Periphery’s Misha Mansoor on Band’s Success: “I Feel Like We’ve Hit Our Ceiling”
Over the winter, Periphery mastermind Misha Mansoor gave a very candid interview in which he talked about the importance of diversified income streams for metal musicians, even at Periphery’s level, in today’s tough music industry economic climate. Elaborating on a topic he’s spoken about openly in the past, the guitarist/producer revealed that Periphery itself is hardly the money-making behemoth most imagine it to be, and it’s other income streams — gear endorsements, new ventures, lessons, etc. — that keep the band’s members afloat financially.
Haunted/Feared guitarist and YouTube Ola Englund recently hosted Misha for an interview on his channel (embed below), and while the two chatted about that topic at length, among others, I’d like to focus on what Misha had to say about Periphery’s career arc and level of success. I absolutely loved reading this interview, because it is SO FUCKING RARE you see musicians talk so honestly about their level of success and where that might max out. Usually it’s all about keeping up illusions, pushing forward, striving for the next level, or evenbeing in denial about any kind of downward swing. Not so for Mr. Misha, who — as usual — is spot on with his assessment of the industry and his own band’s place in it [transcription via Ultimate Guitar]:
Ola: Did you ever have a regular day job? Because I think that people have a hard time understanding the amount of work that needs to be put in to even have some sort of chance to get out there. And obviously, I’m a big believer in the work ethic, that’s something I’ve brought with me from my job – I was working as an accountant, so my desk job, 9-to-5. When I quit my job to solely work on YouTube and music, I tried to bring that in, it gives you so much more advantage than everyone else. That’s what I think is very admirable, to see Periphery is that everyone works their hardest and you work your asses off to make this product that is just amazing; you put out albums and tour, it’s really refreshing to see you’re a band that’s growing rather than band that’s kind of just keeping afloat.
Misha: “I feel like we’ve hit our ceiling, if I’m honest, yeah, probably. It’s metal, you know, I think there’s maybe a little bit more, you know. We’ll see what happens with this one [the new album Hail Stan], I have no expectations, honestly.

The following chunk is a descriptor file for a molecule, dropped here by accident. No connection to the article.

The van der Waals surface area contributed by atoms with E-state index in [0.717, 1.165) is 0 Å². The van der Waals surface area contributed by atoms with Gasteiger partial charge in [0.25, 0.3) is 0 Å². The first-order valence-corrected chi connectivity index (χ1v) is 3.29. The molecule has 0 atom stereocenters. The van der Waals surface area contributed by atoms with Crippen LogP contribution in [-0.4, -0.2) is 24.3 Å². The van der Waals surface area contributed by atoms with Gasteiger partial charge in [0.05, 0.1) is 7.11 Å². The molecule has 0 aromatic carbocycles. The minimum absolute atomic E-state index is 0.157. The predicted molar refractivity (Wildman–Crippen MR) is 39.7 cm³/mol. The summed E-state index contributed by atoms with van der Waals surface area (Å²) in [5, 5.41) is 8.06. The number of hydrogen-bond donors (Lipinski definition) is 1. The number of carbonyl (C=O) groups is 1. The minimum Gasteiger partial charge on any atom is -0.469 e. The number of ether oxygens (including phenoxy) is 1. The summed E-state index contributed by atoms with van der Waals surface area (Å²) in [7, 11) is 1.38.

“I think we’ve seen the majority of our growth. Maybe I’m wrong, but I also like where we are. It’s fun, we get to play fun shows. If we grow more, it will be great, but if we don’t, it’s kind of at the point now where I’m not relying on Periphery in any financial way.
“It can really just be a passion project, and I love that, man. I’m sure now you have that relationship with music now that, like, I’d say your YouTube career and your guitars are probably your main focuses and your main sources of income.
“The music industry just be, like, ‘Yeah, I like to do it,’ and that’s why we started, right? When we started, I was, like, ‘Oh, man, this is a cool thing I can do. Look I made a song.’ It was never about, ‘Oh, let me show it off to people,’ or, ‘Let me worry about this album cycle and fulfilling this date’ and blah blah blah.
“It’s just, like, ‘Oh, that’s how I felt when I first started writing music,’ and it was just because I could. Now I’m doing it with my friends.”
Again: how refreshing is it to see a metal musician — a very successful one, but not one who’s reached the heights of Metallica or Slipknot, or even Slayer, Machine Head, etc. — so openly admit he thinks the band’s popularity might be maxed out? I don’t know whether that’s the case or not — certainly could be, given Periphery’s niche — but just seeing this issue discussed publicly at all is a huge goddamn breath of fresh air. He is, of course, also right that not relying on the band for income frees the creative reins of what they can do. It’s an issue I’ve written about at length in the past when it comes to established bands being afraid to take musical risks.
It’s also still mind-blowing to me that Misha doesn’t rely on Periphery “in any financial way,” like not even a little. What an industry we’re in.